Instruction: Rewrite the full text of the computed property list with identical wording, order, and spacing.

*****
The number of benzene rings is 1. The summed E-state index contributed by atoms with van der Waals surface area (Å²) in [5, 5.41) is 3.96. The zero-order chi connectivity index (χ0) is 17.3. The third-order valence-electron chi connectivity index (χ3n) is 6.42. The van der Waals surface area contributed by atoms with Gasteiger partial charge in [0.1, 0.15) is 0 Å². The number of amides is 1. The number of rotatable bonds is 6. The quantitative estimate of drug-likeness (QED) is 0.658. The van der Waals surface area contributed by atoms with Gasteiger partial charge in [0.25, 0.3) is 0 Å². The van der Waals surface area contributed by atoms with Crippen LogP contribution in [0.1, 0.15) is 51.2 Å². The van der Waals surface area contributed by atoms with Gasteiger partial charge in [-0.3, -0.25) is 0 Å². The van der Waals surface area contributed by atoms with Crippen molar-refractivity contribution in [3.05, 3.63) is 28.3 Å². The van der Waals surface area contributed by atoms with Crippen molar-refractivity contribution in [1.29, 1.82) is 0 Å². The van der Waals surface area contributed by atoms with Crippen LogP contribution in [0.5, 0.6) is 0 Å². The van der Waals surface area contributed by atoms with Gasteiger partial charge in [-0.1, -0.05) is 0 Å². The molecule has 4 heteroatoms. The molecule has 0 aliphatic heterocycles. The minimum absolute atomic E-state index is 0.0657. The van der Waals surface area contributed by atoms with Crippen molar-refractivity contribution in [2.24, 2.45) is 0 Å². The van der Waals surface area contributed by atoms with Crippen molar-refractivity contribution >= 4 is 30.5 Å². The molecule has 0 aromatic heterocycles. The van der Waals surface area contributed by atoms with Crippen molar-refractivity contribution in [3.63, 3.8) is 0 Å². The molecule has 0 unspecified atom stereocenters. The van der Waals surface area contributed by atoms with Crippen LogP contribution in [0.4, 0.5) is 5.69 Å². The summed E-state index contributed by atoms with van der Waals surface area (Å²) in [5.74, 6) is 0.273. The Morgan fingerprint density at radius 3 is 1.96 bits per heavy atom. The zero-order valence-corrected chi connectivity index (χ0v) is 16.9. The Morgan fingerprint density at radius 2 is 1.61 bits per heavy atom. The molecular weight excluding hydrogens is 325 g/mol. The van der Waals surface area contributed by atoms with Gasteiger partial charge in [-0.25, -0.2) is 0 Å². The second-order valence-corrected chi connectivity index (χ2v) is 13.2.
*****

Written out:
The number of benzene rings is 1. The summed E-state index contributed by atoms with van der Waals surface area (Å²) in [5, 5.41) is 3.96. The zero-order chi connectivity index (χ0) is 17.3. The third-order valence-electron chi connectivity index (χ3n) is 6.42. The van der Waals surface area contributed by atoms with Gasteiger partial charge in [0.1, 0.15) is 0 Å². The number of amides is 1. The number of rotatable bonds is 6. The quantitative estimate of drug-likeness (QED) is 0.658. The van der Waals surface area contributed by atoms with Gasteiger partial charge in [0.25, 0.3) is 0 Å². The van der Waals surface area contributed by atoms with Crippen LogP contribution in [0.1, 0.15) is 51.2 Å². The van der Waals surface area contributed by atoms with Gasteiger partial charge in [-0.3, -0.25) is 0 Å². The van der Waals surface area contributed by atoms with Crippen molar-refractivity contribution in [3.05, 3.63) is 28.3 Å². The van der Waals surface area contributed by atoms with Crippen molar-refractivity contribution in [1.29, 1.82) is 0 Å². The van der Waals surface area contributed by atoms with Crippen LogP contribution in [0.5, 0.6) is 0 Å². The van der Waals surface area contributed by atoms with Gasteiger partial charge in [-0.1, -0.05) is 0 Å². The molecule has 4 heteroatoms. The molecule has 0 aliphatic heterocycles. The minimum absolute atomic E-state index is 0.0657. The van der Waals surface area contributed by atoms with Crippen molar-refractivity contribution in [2.24, 2.45) is 0 Å². The van der Waals surface area contributed by atoms with Crippen molar-refractivity contribution >= 4 is 30.5 Å². The molecule has 0 aromatic heterocycles. The van der Waals surface area contributed by atoms with Crippen molar-refractivity contribution in [3.63, 3.8) is 0 Å². The molecule has 0 unspecified atom stereocenters. The van der Waals surface area contributed by atoms with Crippen LogP contribution in [0.4, 0.5) is 5.69 Å². The summed E-state index contributed by atoms with van der Waals surface area (Å²) in [5.74, 6) is 0.273. The Morgan fingerprint density at radius 3 is 1.96 bits per heavy atom. The zero-order valence-corrected chi connectivity index (χ0v) is 16.9. The Morgan fingerprint density at radius 2 is 1.61 bits per heavy atom. The molecular weight excluding hydrogens is 325 g/mol. The van der Waals surface area contributed by atoms with Gasteiger partial charge in [-0.25, -0.2) is 0 Å². The second-order valence-corrected chi connectivity index (χ2v) is 13.2.